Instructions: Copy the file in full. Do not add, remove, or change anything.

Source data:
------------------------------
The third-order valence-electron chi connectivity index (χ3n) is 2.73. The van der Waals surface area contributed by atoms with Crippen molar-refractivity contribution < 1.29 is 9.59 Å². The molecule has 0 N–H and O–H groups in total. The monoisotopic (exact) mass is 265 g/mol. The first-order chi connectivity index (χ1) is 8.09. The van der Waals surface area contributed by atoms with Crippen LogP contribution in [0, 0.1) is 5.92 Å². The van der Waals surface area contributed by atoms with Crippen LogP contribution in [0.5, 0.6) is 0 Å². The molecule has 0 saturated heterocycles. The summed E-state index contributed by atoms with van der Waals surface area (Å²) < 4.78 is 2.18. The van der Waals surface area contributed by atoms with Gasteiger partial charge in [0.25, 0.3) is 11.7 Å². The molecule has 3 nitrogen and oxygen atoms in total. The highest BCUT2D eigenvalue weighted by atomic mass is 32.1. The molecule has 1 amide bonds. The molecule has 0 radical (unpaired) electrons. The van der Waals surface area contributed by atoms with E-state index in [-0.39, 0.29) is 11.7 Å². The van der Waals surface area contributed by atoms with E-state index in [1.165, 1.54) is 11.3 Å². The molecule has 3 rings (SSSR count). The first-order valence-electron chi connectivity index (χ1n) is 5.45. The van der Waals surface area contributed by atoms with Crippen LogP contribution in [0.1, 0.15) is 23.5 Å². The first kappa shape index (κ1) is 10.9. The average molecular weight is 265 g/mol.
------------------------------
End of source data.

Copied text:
The third-order valence-electron chi connectivity index (χ3n) is 2.73. The van der Waals surface area contributed by atoms with Crippen molar-refractivity contribution < 1.29 is 9.59 Å². The molecule has 0 N–H and O–H groups in total. The monoisotopic (exact) mass is 265 g/mol. The first-order chi connectivity index (χ1) is 8.09. The van der Waals surface area contributed by atoms with Crippen LogP contribution in [0, 0.1) is 5.92 Å². The van der Waals surface area contributed by atoms with Crippen LogP contribution in [0.5, 0.6) is 0 Å². The molecule has 0 saturated heterocycles. The summed E-state index contributed by atoms with van der Waals surface area (Å²) < 4.78 is 2.18. The van der Waals surface area contributed by atoms with Gasteiger partial charge in [0.25, 0.3) is 11.7 Å². The molecule has 3 nitrogen and oxygen atoms in total. The highest BCUT2D eigenvalue weighted by atomic mass is 32.1. The molecule has 1 amide bonds. The molecule has 0 radical (unpaired) electrons. The van der Waals surface area contributed by atoms with E-state index in [-0.39, 0.29) is 11.7 Å². The van der Waals surface area contributed by atoms with E-state index in [1.165, 1.54) is 11.3 Å². The molecule has 3 rings (SSSR count). The first-order valence-electron chi connectivity index (χ1n) is 5.45. The van der Waals surface area contributed by atoms with Crippen LogP contribution in [0.1, 0.15) is 23.5 Å². The first kappa shape index (κ1) is 10.9. The average molecular weight is 265 g/mol.